Abstract 4365: Delayed Strut Coverage in a Diabetic Population Treated With Paclitaxel Eluting and Bare Metal Stents: Sub-analysis of the Horizons-OCT Trial
Background: Diabetes Mellitus (DM) is a well known risk factor for higher major adverse cardiovascular events after stent implantation. Delayed healing after drug eluting stent implantation in acute myocardial infarction (AMI) has been reported. We aim to evaluate vascular healing post stent implantation by optical coherence tomography (OCT) in a DM population who suffered AMI.
Methods: The Horizons-OCT trial was a single-center, prospective, randomized, controlled substudy to evaluate long-term strut coverage of paclitaxel-eluting stents compared with bare metal stents in AMI at a 3:1 ratio. A total of 217 stent segments including 46 overlapping (OLP) segments were analyzed in 118 patients. OCT volumetric and strut-level analyses were performed by an independent core laboratory. Endpoints were neointimal hyperplasia (NIH) volume, degree of strut coverage and presence of abnormal intraluminal tissue (AIT) at 13 months. Uncovered or malapposed struts, defined quantitatively were considered vulnerable struts (VS).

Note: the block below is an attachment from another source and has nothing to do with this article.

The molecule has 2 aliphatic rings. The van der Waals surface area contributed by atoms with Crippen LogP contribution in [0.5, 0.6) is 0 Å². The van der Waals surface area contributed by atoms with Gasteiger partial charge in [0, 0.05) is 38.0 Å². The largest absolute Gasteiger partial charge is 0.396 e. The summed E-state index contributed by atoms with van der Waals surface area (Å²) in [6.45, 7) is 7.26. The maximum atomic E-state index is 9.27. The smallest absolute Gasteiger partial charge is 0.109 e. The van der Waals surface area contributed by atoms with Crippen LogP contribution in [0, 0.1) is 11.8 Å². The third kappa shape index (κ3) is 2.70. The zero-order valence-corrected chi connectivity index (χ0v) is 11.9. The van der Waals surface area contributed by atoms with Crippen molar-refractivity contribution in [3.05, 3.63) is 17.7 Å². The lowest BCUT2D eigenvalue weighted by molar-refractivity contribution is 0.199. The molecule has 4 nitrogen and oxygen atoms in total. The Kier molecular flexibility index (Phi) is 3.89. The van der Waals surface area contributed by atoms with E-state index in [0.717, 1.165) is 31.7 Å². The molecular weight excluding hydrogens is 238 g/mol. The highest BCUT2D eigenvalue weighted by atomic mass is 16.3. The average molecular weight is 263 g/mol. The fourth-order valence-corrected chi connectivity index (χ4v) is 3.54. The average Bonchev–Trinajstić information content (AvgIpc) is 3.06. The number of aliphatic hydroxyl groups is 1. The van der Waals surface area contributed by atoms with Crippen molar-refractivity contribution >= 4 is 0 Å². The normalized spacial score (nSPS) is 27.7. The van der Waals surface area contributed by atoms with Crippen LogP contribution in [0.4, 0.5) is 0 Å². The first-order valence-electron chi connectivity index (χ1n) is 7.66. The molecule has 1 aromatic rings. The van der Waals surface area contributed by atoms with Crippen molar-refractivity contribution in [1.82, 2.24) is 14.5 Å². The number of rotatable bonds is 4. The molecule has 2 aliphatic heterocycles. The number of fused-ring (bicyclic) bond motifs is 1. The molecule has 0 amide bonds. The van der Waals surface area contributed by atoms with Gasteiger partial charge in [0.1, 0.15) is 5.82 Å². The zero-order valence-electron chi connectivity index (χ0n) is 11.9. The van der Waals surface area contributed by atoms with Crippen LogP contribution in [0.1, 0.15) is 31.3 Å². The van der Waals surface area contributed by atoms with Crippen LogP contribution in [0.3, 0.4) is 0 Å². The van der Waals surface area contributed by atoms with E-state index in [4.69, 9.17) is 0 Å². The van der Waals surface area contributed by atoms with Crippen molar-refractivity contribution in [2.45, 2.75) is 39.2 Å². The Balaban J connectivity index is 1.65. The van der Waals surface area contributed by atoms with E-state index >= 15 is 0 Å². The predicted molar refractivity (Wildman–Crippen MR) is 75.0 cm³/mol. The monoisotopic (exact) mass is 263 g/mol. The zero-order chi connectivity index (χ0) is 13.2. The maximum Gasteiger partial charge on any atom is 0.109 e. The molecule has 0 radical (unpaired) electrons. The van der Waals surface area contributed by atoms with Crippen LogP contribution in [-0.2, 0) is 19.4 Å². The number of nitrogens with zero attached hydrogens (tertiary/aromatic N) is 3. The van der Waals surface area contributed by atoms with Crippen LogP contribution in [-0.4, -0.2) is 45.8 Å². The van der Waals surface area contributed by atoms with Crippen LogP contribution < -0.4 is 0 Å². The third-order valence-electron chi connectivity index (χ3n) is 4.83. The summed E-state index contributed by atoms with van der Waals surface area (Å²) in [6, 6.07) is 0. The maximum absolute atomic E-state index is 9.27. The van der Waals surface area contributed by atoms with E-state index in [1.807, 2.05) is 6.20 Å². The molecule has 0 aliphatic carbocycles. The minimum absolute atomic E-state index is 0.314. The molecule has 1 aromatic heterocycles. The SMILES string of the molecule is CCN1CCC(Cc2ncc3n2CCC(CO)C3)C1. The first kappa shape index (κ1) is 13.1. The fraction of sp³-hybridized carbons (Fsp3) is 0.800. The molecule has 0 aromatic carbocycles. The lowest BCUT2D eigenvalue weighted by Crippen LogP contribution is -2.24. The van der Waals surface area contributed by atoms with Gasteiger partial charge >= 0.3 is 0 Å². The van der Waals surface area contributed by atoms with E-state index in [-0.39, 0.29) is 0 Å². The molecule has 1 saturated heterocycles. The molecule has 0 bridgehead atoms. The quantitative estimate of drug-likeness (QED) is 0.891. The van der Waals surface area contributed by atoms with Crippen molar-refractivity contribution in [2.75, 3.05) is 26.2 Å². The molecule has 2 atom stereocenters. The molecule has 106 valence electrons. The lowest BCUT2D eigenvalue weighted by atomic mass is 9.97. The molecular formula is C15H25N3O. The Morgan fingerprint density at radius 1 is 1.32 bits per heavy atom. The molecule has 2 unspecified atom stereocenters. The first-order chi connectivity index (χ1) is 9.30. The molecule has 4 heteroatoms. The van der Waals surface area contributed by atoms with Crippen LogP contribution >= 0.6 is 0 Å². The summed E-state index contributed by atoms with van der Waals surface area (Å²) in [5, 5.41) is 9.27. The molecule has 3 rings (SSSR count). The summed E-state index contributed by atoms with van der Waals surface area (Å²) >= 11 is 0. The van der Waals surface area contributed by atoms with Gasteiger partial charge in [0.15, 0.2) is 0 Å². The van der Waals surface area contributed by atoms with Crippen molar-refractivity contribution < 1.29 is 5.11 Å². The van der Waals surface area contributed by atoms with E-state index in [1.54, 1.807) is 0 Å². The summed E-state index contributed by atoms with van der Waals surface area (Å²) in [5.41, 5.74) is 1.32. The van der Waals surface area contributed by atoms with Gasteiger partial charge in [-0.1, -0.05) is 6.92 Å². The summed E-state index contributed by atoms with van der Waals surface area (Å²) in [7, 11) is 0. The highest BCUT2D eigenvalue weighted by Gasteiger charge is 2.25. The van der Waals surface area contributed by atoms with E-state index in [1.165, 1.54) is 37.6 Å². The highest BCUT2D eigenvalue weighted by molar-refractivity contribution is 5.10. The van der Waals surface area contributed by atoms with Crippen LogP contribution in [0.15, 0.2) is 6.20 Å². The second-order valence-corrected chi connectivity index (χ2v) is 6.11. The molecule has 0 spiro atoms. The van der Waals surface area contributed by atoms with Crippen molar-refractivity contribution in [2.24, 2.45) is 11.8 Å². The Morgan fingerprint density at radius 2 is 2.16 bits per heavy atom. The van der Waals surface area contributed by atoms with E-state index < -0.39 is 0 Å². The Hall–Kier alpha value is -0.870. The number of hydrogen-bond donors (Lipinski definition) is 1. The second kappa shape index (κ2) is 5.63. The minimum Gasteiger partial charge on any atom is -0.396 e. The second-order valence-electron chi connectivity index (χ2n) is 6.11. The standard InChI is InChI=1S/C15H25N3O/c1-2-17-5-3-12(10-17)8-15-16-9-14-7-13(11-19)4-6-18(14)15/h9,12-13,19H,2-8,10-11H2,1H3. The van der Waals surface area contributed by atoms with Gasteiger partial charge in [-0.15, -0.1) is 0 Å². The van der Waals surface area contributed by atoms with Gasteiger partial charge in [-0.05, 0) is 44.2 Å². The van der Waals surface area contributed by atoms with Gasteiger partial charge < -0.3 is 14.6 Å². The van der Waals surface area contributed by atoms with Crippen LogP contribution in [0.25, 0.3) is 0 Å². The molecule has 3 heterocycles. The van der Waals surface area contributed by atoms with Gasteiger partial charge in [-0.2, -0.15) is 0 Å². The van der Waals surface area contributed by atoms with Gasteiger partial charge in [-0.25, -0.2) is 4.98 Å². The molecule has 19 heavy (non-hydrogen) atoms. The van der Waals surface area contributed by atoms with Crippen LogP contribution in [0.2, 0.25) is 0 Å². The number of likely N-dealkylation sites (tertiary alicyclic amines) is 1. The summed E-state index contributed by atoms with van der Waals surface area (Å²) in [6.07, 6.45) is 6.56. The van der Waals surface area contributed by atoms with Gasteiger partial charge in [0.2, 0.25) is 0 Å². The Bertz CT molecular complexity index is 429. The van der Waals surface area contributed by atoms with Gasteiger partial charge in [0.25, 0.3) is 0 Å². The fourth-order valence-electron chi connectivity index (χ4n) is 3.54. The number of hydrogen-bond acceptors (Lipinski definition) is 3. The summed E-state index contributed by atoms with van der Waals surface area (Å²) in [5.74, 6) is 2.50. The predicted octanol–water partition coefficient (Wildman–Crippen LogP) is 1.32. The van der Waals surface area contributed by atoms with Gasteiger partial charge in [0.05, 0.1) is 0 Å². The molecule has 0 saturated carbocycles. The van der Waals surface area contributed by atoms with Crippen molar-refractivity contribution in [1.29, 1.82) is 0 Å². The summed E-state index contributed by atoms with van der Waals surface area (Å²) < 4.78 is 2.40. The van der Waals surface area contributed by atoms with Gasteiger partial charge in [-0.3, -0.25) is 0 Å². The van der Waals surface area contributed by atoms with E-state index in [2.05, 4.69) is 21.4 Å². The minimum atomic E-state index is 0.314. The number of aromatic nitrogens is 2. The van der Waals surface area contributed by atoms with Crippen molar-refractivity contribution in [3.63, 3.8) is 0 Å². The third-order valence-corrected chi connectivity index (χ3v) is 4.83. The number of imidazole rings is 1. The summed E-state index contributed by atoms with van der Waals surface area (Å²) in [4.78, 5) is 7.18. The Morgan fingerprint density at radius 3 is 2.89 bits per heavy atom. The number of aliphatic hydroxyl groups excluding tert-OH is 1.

Results: Incidence of DM was 18/118 (15.3%), and a total of 35 stent segments in the DM population were compared with 182 stent segments in non-DM patients. OLP segments were 8 and 38 respectively. Patient characteristics were similar except for higher incidence of obesity (p=0.018) and hypertension (p=0.007) in the DM group. At follow-up, NIH volume was similar between the 2 groups. Despite similar amount of NIH, DM had higher incidence of VS as compared to non-DM patients, which was more pronounced at OLP segments. Further, DM had more consecutive frames, thus longer distances of identified VS. AIT was observed exclusively in DM OLP segments.
Conclusion: OCT suggested delayed vascular healing in DM population who received stent for AMI treatment compared with non-DM, in spite of similar NIH. DM population with OLP stent segments were particularly susceptible to malapposition and presence of abnormal intraluminal tissue.